Also, Frank’s mom reminded both Mike and me of my cousin Pam in some of the photos.

      If I find a better one without sunglasses I’ll send it. Pam’s mother is second generation Norwegian and they have those genes.

      Frank looks so earnestly young and handsome, like a little European lord. Loved all the photos. All of those 900+ I spoke of were all on computer, and some I could sweep past. And, yes, it was a labor of love.

      I hope you have your pictures in some form for posterity. They are priceless. I have so many from so many different lines, I’ve barely scratched the surface. And there are some which have been given to me from boxes of family photos no one remembers anymore. It hurts my heart when that happens.

      Have a good day, and lots of good memories.

      • What a bummer that you lost your reply to my comment. I either write long comments in Word then paste them in here, or copy every couple of paragraphs and paste them into an email that I send to myself before I hit “Post Comment.” I’m through letting WordPress eat my words.

        I was a cheerleader in high school and my grandmother made all our costumes, too, like Mike’s mother. She even made a tent for my grandfather. Now that was a challenge! Sewing canvas is NOT easy. She also made I don’t know how many dance costumes for me growing up and they were gorgeous. I’d like to learn to tat lace, but I have no idea how/where I’d find someone to teach me. It’s mostly a lost art. I’m not very good at needlework. I can’t crochet or knit, but I can do needlpoint and cross stich if I have a printed canvas/cloth. My Aunt Jo tried to teach me to knit several times, but it just never took.

        So you had an Aunt Jo Smith, too. My grandfather’s mother hated that when she married she acquired such a common last name. She compensated by giving her children unusual names: Rezin Dewit Smith (my gradfather), Percival Marius, Victor Linus, Minerva Victorianna, Rella Minerva and Ivy Louella. Everyone called my granfather Jack….probably because they couldn’t remember Rezin. LOL

        I have a cousin named Natalie Lillian West who married a man named Norman Lyle West so her name didn’t change and she and her husband had the same initials. I dated a fellow when I first went to NYC who had the same last name as my maiden name, but he was a bit of a jerk.

        I can see some resemblance between your cousin Pam and Frank’s mother. Frank’s father was a rich Boston snob lawyer (my description) who was determined to see that his only child was raised “right”. He was sent to private schools then Yale (like his father and grandfather before him), had ballroom dance classes as a child (which he hated and to this day I can’t get him on a dance floor.) Frank’s mother was French Canadian and met Frank’s father when she was working in a fancy gift shop in Boston. Frank’s paternal grandmother was an even bigger snob. For years she didn’t forgive her son for marrying a “shop girl.” The first thing she said to Frank’s mother upon meeting her was, “Well, at least you don’t wear a lot rouge and lipstick.” Frank refers to her as “The Lady Caroline.” Snork! Frank has occasional “snob” moments that are definitely a product of how he was raised and educated. I just laugh at them.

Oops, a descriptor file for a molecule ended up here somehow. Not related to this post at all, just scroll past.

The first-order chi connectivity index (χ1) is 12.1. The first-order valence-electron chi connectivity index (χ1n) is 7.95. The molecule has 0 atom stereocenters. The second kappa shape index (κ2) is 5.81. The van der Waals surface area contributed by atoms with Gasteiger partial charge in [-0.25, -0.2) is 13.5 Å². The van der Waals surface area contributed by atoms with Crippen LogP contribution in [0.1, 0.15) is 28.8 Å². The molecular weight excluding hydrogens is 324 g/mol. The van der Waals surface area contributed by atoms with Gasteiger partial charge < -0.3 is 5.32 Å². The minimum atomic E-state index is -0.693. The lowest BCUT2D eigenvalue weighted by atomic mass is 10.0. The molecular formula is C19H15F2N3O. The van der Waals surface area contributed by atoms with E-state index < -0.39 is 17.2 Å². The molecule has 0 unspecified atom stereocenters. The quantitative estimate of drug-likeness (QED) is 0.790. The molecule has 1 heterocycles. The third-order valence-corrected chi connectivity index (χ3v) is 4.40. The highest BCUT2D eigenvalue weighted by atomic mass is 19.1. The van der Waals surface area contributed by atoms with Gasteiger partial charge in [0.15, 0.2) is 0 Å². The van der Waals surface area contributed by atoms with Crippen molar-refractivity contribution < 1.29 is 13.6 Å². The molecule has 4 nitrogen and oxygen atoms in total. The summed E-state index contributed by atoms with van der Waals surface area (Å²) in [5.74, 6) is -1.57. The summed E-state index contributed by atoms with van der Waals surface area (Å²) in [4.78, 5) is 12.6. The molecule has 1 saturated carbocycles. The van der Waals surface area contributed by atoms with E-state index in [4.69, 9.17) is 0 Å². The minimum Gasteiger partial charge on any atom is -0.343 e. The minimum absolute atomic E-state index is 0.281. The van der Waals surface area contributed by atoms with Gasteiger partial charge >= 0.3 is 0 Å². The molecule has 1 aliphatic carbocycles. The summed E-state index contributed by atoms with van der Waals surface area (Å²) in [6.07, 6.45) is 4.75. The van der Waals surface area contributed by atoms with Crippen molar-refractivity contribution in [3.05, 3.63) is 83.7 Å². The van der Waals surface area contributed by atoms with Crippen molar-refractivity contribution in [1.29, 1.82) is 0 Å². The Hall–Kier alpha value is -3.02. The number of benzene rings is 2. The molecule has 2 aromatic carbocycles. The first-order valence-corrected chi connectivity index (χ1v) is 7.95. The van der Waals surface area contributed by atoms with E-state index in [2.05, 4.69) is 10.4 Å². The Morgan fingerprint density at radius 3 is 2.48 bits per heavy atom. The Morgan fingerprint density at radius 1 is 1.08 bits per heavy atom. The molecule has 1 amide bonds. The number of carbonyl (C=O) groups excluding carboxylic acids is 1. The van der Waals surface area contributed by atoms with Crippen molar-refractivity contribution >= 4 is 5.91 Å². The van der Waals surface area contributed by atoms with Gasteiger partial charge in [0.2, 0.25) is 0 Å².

I don’t have a scanner, but what I’ve done is photograph a lot of the old photo portraits of my family and uploaded them to the computer. I still have many more that should be photographed and uploaded though. .

      • Mike’s mother taught me how to sew and Mike bought me a machine. But my heart wasn’t in it. Too much irritation. Threads snarled, bobbins bobbin off, changing this little piece for that little piece. I can sit down and research family history for hours, plowing through old records, but sewing beat me. I can’t imagine sewing a tent. Did she have to have a special machine? The only sewing I enjoyed, and Mike’s mom taught me this, too, was embroidery. I don’t have the patience for crosstitch – too monotonous, but embroidery was like a jigsaw puzzle where if I put the right colors together in the proper order, I would be rewarded with a lovely picture. I haven’t done it in years. I’ve also wanted to get into scrapbooking, and even bought many of the items (that gets to be an expensive hobby), but haven’t just sat myself down to start it. I like company with that, getting input and bouncing ideas.

        That was interesting about the unusual first names. I’m kind of a name connoisseur, not only for beautiful, poetic names, but unusual ones. I did a story for the paper once on names like that just from our community. One was “Christmas Star”. One of the best ones I’ve found is “Nathan Navada Smith”. My what a ring that has to it.

        I know one or two people who seem to see themselves as lordly elite, whether they actually have the background or not. I met a real English lord once and he was courteous and kind without being condescending. He was interested in the book I was reading called “Sarum” by Edward Rutherford. He was surprised an American was familiar with the old name of that historical place in England. Now I can’t even remember his name. Gads, I hate memory loss.